who's your daddy!?
going the distance
When it comes to progress, positive change, and being a better person, a lot of distance can exist between where I want to be and where I actually am—or, better yet, between where I think I am and where I actually am.
Discovering where we actually are on the journey towards where we want to be is difficult, especially considering that personal progress is a never-ending journey.
For starters, it’s important to know our actual goal is identification — being able to identify progress and chart real change, good or bad. This gives us the ability to know when we’re moving forward, closing the distance between where we want to be and where we actually are.
So how do you know if you’re moving forward?
defined, measurable disciplines
What cannot be counted, cannot be measured, and what cannot be measured cannot progress.
Discipline, by definition, is the practice of training in order to adhere to a certain behavior. Discipline comes in varying shapes and sizes. However, I believe one discipline is more important than all the other disciplines combined: a scheduled schedule. I say “scheduled schedule” because too often our daily routine (schedule) is scheduled, but it’s not scheduled by us.
"who’s your daddy!?"
The phrase, “Who’s your daddy?” was used for the first time in 1968. It was a lyric from the song, A Time of Our Lives by The Zombies. Since then, it’s been heard in various movies, recited by actors such as Denzel Washington in Remember The Titans. The phrase is meant to be an expression of dominance, communicating a sense of ownership.
When I think of my schedule, this is one of the first phrases that comes to mind: “Who’s your daddy?!” Who or what is dominating my time, determining how I spend my days as I intentionally pursue getting from where I am to where I want to be?
Is it me? Am I intentional with what I do and how I spend my time? Am I able to say “no" so that I can do the things I have identified as being important to my progress and development?
who or what is dictating what you do?
My experience tells me that how I spend my time is typically determined by one of three task masters:
(1) My Responsibilities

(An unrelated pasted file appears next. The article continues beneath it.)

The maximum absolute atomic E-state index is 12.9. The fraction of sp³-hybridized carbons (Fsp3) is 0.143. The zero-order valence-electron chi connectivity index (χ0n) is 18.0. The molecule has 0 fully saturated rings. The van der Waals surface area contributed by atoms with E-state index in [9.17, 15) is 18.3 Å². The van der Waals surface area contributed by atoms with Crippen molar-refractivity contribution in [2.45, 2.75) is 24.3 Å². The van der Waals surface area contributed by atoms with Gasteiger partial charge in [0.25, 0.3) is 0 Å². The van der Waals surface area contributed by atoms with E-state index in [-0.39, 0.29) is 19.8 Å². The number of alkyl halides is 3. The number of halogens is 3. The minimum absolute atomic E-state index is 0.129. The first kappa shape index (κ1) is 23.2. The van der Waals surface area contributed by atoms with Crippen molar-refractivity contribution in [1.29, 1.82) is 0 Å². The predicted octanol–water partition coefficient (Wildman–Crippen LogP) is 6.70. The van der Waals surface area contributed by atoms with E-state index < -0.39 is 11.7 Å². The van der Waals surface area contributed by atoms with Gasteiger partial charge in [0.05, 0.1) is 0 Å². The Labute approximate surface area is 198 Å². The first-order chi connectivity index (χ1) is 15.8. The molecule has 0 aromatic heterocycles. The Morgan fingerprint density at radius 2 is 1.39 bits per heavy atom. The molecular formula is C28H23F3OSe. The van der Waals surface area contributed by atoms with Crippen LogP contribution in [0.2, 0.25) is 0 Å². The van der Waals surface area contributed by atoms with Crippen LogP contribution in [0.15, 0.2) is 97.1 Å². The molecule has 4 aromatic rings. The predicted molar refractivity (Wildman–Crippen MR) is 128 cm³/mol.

(2) My Opportunities or
(3) My Scheduled Schedule
If my schedule is determined by number 1 or 2, I’ll never accomplish what I could accomplish if my answer was number 3.
My Responsibilities - Being responsible with my responsibilities requires discipline. Too often, I allow my responsibilities to begin to dictate what I do and when I do it. This is especially true if you’re an overachiever. Scheduling my schedule (versus responding to that which seems to need the most attention) allows me to say no, which is a big part of being and staying responsible. Progress requires a pre-established weekly schedule. No exceptions.
My Opportunities - The more organized I am, the more successful I can become. However, the more successful I become, the more likely I am to become unorganized and undisciplined, resulting in poorer time management.
Fact: The more successful I am, the less available I will be. This is one reason why “a scheduled schedule” is so important. Trust me, it's very easy to let the tail start wagging the dog when it comes to success. Before you know it, 50% of your day is spent having conversations with people who want your time but have nothing to do with what needs to be done for the day.
My Scheduled Schedule - A scheduled schedule keeps you on point. People who want your time have to get on your schedule, and appointments last only 45 minutes or less. A scheduled schedule is thought through and planned out before each week begins. A scheduled schedule is purpose-driven versus problem-driven; it's designed with the end in mind. It keeps us from having ineffective meetings and spur of the moment appointments.
A scheduled schedule is a part of a bigger system that gets and keeps us headed in the right direction. It’s a process that breaks our year into quarters, months, and even weeks, if necessary. It’s a systemized approach that allows us to set a big goal for the year and then work backwards in order to measure progress and ultimately achieve it.
Here is a picture of my "scheduled schedule" from 15 years ago. I still do the same kind of thing - now it's digital.
Listen, the Calvary isn’t coming. You are your greatest hope for positive change and progress. No one else can do it for you. Don’t allow your responsibilities or opportunities to start telling you who’s in charge. Schedule your schedule or it will schedule you, and then you’ll hear it softly whisper, “Who’s your daddy?!”
Let me know if or how I can help you.
P.S. - If you’ve met with me recently, you know that I use http://youcanbook.me. I love it! This site allows those who would like to meet with me to go straight to my blog and request an appointment for themselves based on previously established times that work with my scheduled schedule. If you’re looking for something like this, I highly recommend it.